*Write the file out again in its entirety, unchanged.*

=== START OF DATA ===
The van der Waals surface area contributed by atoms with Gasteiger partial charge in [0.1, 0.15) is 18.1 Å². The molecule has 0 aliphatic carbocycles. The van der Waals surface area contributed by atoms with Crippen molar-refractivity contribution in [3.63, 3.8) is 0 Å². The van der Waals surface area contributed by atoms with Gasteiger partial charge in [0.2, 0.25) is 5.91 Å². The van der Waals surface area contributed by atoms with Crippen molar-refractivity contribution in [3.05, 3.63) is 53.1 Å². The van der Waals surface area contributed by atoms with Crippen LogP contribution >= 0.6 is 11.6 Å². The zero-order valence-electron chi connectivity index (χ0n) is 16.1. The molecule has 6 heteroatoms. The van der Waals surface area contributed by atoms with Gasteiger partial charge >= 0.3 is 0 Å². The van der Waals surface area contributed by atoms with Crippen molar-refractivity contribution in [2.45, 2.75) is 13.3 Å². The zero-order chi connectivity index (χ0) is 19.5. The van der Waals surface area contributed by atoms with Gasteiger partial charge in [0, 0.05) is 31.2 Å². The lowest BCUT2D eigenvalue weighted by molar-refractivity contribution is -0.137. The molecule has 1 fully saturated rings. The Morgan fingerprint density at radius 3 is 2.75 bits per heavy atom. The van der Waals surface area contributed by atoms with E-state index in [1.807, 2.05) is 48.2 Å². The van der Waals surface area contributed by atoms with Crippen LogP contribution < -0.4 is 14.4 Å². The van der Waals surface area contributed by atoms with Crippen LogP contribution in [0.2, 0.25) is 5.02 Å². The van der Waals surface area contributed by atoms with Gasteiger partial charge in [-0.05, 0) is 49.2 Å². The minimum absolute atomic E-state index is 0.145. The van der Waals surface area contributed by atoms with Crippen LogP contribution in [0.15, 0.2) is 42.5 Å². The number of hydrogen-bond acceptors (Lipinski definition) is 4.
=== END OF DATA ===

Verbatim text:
The van der Waals surface area contributed by atoms with Gasteiger partial charge in [0.1, 0.15) is 18.1 Å². The molecule has 0 aliphatic carbocycles. The van der Waals surface area contributed by atoms with Crippen molar-refractivity contribution in [3.63, 3.8) is 0 Å². The van der Waals surface area contributed by atoms with Gasteiger partial charge in [0.2, 0.25) is 5.91 Å². The van der Waals surface area contributed by atoms with Crippen molar-refractivity contribution in [3.05, 3.63) is 53.1 Å². The van der Waals surface area contributed by atoms with Crippen LogP contribution >= 0.6 is 11.6 Å². The zero-order valence-electron chi connectivity index (χ0n) is 16.1. The molecule has 6 heteroatoms. The van der Waals surface area contributed by atoms with Gasteiger partial charge >= 0.3 is 0 Å². The van der Waals surface area contributed by atoms with Crippen molar-refractivity contribution in [2.45, 2.75) is 13.3 Å². The zero-order chi connectivity index (χ0) is 19.5. The van der Waals surface area contributed by atoms with Gasteiger partial charge in [0, 0.05) is 31.2 Å². The lowest BCUT2D eigenvalue weighted by molar-refractivity contribution is -0.137. The molecule has 1 fully saturated rings. The Morgan fingerprint density at radius 3 is 2.75 bits per heavy atom. The van der Waals surface area contributed by atoms with E-state index in [1.807, 2.05) is 48.2 Å². The van der Waals surface area contributed by atoms with Crippen LogP contribution < -0.4 is 14.4 Å². The van der Waals surface area contributed by atoms with Crippen LogP contribution in [0.2, 0.25) is 5.02 Å². The van der Waals surface area contributed by atoms with Gasteiger partial charge in [-0.05, 0) is 49.2 Å². The minimum absolute atomic E-state index is 0.145. The van der Waals surface area contributed by atoms with Crippen LogP contribution in [0.15, 0.2) is 42.5 Å². The number of hydrogen-bond acceptors (Lipinski definition) is 4.